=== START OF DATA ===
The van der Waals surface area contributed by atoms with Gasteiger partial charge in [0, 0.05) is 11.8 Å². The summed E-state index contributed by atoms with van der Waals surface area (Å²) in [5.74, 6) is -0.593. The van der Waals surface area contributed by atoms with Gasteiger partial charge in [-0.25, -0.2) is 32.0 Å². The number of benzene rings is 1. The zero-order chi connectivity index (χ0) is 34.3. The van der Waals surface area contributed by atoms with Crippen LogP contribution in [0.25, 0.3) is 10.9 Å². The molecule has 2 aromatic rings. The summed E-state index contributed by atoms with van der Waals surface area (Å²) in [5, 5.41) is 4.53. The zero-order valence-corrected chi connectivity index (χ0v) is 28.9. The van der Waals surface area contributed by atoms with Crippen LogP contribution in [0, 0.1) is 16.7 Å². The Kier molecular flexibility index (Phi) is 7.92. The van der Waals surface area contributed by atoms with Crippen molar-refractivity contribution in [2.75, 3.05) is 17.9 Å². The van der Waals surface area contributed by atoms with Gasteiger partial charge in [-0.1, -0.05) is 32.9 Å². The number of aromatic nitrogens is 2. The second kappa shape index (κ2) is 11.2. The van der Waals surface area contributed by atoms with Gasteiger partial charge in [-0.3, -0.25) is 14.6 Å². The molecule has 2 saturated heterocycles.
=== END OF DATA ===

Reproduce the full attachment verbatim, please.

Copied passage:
The van der Waals surface area contributed by atoms with Gasteiger partial charge in [0, 0.05) is 11.8 Å². The summed E-state index contributed by atoms with van der Waals surface area (Å²) in [5.74, 6) is -0.593. The van der Waals surface area contributed by atoms with Gasteiger partial charge in [-0.25, -0.2) is 32.0 Å². The number of benzene rings is 1. The zero-order chi connectivity index (χ0) is 34.3. The van der Waals surface area contributed by atoms with Crippen LogP contribution in [0.25, 0.3) is 10.9 Å². The molecule has 2 aromatic rings. The summed E-state index contributed by atoms with van der Waals surface area (Å²) in [5, 5.41) is 4.53. The zero-order valence-corrected chi connectivity index (χ0v) is 28.9. The van der Waals surface area contributed by atoms with Crippen LogP contribution in [0, 0.1) is 16.7 Å². The Kier molecular flexibility index (Phi) is 7.92. The van der Waals surface area contributed by atoms with Crippen molar-refractivity contribution in [2.75, 3.05) is 17.9 Å². The van der Waals surface area contributed by atoms with Gasteiger partial charge in [-0.1, -0.05) is 32.9 Å². The number of aromatic nitrogens is 2. The second kappa shape index (κ2) is 11.2. The van der Waals surface area contributed by atoms with Gasteiger partial charge in [-0.3, -0.25) is 14.6 Å². The molecule has 2 saturated heterocycles.